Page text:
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Environ Microbiol. 2008 Jun;10(6):1571-81. doi: 10.1111/j.1462-2920.2008.01572.x. Epub 2008 Mar 4.

How to get more out of molecular fingerprints: practical tools for microbial ecology.

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Laboratory for Microbial Ecology and Technology (LabMET), Gent University, B9000 Gent, Belgium.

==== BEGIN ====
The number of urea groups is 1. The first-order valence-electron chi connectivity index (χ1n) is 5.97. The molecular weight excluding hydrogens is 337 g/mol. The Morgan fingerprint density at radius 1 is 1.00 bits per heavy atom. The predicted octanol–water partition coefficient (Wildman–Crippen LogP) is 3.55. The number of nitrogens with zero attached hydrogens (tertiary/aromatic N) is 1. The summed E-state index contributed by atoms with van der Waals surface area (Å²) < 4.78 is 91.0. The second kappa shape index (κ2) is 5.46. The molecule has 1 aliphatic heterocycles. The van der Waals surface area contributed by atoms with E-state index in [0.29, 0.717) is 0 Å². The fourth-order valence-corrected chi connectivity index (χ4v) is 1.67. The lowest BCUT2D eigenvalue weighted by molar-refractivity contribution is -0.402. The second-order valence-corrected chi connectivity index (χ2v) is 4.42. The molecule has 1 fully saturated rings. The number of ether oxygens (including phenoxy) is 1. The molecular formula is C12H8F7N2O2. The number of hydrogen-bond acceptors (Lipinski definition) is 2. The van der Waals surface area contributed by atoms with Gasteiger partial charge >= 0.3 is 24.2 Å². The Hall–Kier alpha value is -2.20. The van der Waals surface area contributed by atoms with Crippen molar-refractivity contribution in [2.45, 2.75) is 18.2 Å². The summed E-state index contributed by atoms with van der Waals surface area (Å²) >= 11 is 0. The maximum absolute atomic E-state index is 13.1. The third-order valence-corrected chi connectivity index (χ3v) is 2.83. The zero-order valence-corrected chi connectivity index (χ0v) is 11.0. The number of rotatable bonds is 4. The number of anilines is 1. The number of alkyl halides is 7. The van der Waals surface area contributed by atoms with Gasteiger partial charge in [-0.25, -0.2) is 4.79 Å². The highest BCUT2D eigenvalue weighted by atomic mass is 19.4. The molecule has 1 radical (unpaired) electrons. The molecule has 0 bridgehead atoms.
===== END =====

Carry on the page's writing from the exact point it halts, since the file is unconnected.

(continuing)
Community-level molecular techniques are widely used in comparative microbial ecology to assess the diversity of microbial communities and their response to changing environments. These include among others denaturing and temperature gradient gel electrophoresis (DGGE/TGGE), single-strand conformation polymorphism (SSCP), length heterogeneity-PCR (LH-PCR), terminal-restriction fragment length polymorphism (tRFLP) and 16S rRNA gene clone libraries. The amount of data derived from these techniques available in literature is continuously increasing and the lack of a universal way to interpret the raw fingerprint itself makes it difficult to compare between different results. Taking the DGGE technique as an example, we propose a setting-independent theoretical interpretation of the DGGE pattern, based on a straightforward processing on three levels of analysis: (i) the range-weighted richness (Rr) reflecting the carrying capacity of the system, (ii) the dynamics (Dy) reflecting the specific rate of species coming to significance, and (iii) functional organization (Fo), defined through a relation between the structure of a microbial community and its functionality. These Rr, Dy and Fo values, each representing a score to describe a microbial community, can be plotted in a 3D graph. The latter represents a visual ecological interpretation of the initial raw fingerprinting pattern.

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